day, Elder Atherton and I went out to one of the farthest places in
our area. There were some pretty serious looking storm clouds coming
in from the north, so we ... did what people do when in dangerous
situation these days, take pictures. Haha. Being minutes away from the
ocean I would have thought that most storms would come
in sea-side but apparently they come in from the mainland. Anyways,
Elder Atherton turned to me and said: "umm, I think we need to go
home, right now." Several minutes later we were hit with few heavy
raindrops which quickly developped into thousands of heavy raindrops
and we ran as fast as we could to find shelter. We only ran about two
blocks but we were completely soaked when we finally stepped under a
small tin-roof shelter. It was one of the hardest rains I've ever seen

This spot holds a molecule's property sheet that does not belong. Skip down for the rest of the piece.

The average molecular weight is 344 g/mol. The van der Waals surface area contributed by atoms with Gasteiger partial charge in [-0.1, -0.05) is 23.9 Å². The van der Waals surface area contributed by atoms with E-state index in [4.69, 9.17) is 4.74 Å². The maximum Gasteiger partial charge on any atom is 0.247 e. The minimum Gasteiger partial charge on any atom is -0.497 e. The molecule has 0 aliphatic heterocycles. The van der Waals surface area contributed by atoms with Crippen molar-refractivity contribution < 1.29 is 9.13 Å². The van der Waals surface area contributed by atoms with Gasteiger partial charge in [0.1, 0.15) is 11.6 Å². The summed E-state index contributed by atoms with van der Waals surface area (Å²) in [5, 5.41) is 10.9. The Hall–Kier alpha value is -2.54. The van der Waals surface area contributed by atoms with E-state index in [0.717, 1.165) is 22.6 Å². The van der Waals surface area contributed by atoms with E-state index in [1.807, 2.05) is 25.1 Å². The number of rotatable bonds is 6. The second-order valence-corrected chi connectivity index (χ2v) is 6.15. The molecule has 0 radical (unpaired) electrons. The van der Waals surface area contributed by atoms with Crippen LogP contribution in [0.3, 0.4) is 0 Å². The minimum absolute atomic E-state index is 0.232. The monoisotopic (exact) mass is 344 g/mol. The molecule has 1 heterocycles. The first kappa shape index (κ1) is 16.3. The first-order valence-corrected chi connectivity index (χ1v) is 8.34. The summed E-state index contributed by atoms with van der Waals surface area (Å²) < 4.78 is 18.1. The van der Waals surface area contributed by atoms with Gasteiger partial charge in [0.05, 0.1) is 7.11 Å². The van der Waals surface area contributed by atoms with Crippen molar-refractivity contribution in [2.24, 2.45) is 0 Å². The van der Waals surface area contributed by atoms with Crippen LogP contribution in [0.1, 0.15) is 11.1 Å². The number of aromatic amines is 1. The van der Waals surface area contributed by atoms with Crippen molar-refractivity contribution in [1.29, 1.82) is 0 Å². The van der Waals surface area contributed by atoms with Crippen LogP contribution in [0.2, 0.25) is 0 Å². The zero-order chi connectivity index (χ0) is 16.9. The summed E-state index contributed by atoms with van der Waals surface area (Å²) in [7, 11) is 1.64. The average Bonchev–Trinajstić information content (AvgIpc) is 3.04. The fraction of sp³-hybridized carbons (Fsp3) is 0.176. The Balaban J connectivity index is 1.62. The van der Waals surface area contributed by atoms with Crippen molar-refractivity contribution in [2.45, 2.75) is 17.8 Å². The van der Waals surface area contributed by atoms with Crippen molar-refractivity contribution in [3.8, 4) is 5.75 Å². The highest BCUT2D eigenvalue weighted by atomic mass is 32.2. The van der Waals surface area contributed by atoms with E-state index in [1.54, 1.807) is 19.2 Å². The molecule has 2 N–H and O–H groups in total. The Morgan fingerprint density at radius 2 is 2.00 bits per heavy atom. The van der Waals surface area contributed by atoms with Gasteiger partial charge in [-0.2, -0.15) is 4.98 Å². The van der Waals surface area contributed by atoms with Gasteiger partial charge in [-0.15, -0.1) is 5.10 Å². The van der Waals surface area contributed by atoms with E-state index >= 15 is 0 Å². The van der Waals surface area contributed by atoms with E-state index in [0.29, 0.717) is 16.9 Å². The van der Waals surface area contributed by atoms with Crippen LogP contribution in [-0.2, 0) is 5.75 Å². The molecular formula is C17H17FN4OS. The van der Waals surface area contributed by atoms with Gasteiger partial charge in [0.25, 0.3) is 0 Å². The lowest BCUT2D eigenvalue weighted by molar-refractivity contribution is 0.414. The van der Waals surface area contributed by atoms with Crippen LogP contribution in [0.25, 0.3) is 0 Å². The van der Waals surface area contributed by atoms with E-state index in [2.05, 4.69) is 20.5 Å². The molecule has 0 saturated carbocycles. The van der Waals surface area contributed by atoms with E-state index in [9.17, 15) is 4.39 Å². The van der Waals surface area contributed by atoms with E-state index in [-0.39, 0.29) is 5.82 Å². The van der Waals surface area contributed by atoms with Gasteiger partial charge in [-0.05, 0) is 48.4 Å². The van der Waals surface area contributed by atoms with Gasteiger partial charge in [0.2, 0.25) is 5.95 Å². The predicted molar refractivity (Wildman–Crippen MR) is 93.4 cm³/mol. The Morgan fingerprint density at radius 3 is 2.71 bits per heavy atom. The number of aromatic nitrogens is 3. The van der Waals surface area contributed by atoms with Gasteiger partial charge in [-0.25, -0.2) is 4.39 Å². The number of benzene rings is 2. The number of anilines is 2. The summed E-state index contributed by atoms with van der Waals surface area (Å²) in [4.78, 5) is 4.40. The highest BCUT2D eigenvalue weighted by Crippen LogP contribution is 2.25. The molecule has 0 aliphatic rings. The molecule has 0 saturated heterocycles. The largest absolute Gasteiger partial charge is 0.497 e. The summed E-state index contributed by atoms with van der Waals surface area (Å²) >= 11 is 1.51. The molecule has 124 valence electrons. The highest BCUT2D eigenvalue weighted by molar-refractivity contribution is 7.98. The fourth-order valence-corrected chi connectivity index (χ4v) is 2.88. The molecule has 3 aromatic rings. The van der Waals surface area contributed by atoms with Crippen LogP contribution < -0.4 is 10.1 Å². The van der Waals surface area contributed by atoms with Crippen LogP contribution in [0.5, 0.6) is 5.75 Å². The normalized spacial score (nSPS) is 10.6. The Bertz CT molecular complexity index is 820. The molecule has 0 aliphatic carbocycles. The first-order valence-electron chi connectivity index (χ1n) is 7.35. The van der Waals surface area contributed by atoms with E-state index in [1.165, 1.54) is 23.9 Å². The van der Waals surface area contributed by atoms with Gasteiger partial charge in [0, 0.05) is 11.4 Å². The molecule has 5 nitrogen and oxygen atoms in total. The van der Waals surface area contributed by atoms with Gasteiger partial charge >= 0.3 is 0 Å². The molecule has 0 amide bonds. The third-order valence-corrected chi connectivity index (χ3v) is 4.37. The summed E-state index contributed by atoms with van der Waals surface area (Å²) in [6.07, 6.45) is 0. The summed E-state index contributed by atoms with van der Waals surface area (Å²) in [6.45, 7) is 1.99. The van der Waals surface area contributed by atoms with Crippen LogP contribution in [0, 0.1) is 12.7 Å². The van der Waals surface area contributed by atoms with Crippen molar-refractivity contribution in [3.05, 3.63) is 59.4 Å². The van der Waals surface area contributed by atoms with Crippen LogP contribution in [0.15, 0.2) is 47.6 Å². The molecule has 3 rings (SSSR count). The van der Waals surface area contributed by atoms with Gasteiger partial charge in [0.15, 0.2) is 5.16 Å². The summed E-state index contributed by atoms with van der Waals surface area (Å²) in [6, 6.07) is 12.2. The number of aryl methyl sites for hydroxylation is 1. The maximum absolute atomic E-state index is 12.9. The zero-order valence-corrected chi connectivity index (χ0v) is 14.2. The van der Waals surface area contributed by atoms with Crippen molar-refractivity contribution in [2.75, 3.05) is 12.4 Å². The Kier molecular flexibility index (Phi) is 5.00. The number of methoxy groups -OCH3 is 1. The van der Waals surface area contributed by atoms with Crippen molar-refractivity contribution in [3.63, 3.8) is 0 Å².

and the wind was just driving it across the land. It calmed down after
around fifteen minutes and we were able to make it home to dry off. It
was quite a memorable experience.

Baguida has a nice branch with wonderful people. It had been months
since they've had a piano player in the area so they were happy to
hear the piano again in sacrament meeting. The branch mission leader
is a returned missionary so he knows how things are suppposed to work
and works hard. We accompanied the branch president this week to the
home of one of his lifelong friends. Brother Améké, like the branch
president, is one of the kindest and understanding persons I've met
out here. He knows just about everything there is to know about the
Gospel and the church but he still won't commit to a baptismal date.
The current theory of ours is that he doesn't want to go to a church
presided over by his best friend. We have several progressing
investigators but we are always finding new people to contact. The
problem with Togo is that people will never tell you no. They will
always accept an appointment on a given day but it doesn't mean that
they will be there when the time comes. That makes things difficult.

The Euro Cup soccer season has started and is on every television we
come across. Oftentimes we see large groups of people in the road